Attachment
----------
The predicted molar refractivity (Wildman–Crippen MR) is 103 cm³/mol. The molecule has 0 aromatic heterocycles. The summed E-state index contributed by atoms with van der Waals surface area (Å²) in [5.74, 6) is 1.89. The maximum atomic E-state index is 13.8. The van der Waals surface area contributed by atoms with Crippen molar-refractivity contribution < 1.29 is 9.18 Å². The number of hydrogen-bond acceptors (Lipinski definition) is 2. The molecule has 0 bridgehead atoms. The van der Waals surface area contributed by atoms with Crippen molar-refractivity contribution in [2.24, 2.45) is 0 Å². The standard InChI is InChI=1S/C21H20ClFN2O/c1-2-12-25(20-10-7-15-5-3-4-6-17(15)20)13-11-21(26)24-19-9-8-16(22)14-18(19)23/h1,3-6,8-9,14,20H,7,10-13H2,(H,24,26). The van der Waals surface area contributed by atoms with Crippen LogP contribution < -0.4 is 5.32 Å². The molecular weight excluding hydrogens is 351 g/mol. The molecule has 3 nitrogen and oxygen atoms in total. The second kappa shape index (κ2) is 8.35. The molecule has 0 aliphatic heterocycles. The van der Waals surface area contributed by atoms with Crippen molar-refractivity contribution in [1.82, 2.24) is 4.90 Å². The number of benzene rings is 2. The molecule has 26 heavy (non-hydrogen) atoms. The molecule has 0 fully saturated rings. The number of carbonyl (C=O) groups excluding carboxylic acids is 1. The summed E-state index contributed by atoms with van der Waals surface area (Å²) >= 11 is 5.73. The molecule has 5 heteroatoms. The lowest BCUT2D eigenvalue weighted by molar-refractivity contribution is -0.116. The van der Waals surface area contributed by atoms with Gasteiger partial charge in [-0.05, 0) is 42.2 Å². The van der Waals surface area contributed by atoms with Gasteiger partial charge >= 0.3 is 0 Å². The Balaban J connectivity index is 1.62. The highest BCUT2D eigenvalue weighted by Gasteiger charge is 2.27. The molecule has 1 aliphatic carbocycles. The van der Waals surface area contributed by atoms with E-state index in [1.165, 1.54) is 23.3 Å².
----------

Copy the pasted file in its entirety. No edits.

The predicted molar refractivity (Wildman–Crippen MR) is 103 cm³/mol. The molecule has 0 aromatic heterocycles. The summed E-state index contributed by atoms with van der Waals surface area (Å²) in [5.74, 6) is 1.89. The maximum atomic E-state index is 13.8. The van der Waals surface area contributed by atoms with Crippen molar-refractivity contribution < 1.29 is 9.18 Å². The number of hydrogen-bond acceptors (Lipinski definition) is 2. The molecule has 0 bridgehead atoms. The van der Waals surface area contributed by atoms with Crippen molar-refractivity contribution in [2.24, 2.45) is 0 Å². The standard InChI is InChI=1S/C21H20ClFN2O/c1-2-12-25(20-10-7-15-5-3-4-6-17(15)20)13-11-21(26)24-19-9-8-16(22)14-18(19)23/h1,3-6,8-9,14,20H,7,10-13H2,(H,24,26). The van der Waals surface area contributed by atoms with Crippen LogP contribution < -0.4 is 5.32 Å². The molecular weight excluding hydrogens is 351 g/mol. The molecule has 3 nitrogen and oxygen atoms in total. The second kappa shape index (κ2) is 8.35. The molecule has 0 aliphatic heterocycles. The van der Waals surface area contributed by atoms with Crippen molar-refractivity contribution in [1.82, 2.24) is 4.90 Å². The number of benzene rings is 2. The molecule has 26 heavy (non-hydrogen) atoms. The molecule has 0 fully saturated rings. The number of carbonyl (C=O) groups excluding carboxylic acids is 1. The summed E-state index contributed by atoms with van der Waals surface area (Å²) >= 11 is 5.73. The molecule has 5 heteroatoms. The lowest BCUT2D eigenvalue weighted by molar-refractivity contribution is -0.116. The van der Waals surface area contributed by atoms with Gasteiger partial charge in [-0.05, 0) is 42.2 Å². The van der Waals surface area contributed by atoms with Gasteiger partial charge >= 0.3 is 0 Å². The Balaban J connectivity index is 1.62. The highest BCUT2D eigenvalue weighted by Gasteiger charge is 2.27. The molecule has 1 aliphatic carbocycles. The van der Waals surface area contributed by atoms with E-state index in [1.165, 1.54) is 23.3 Å².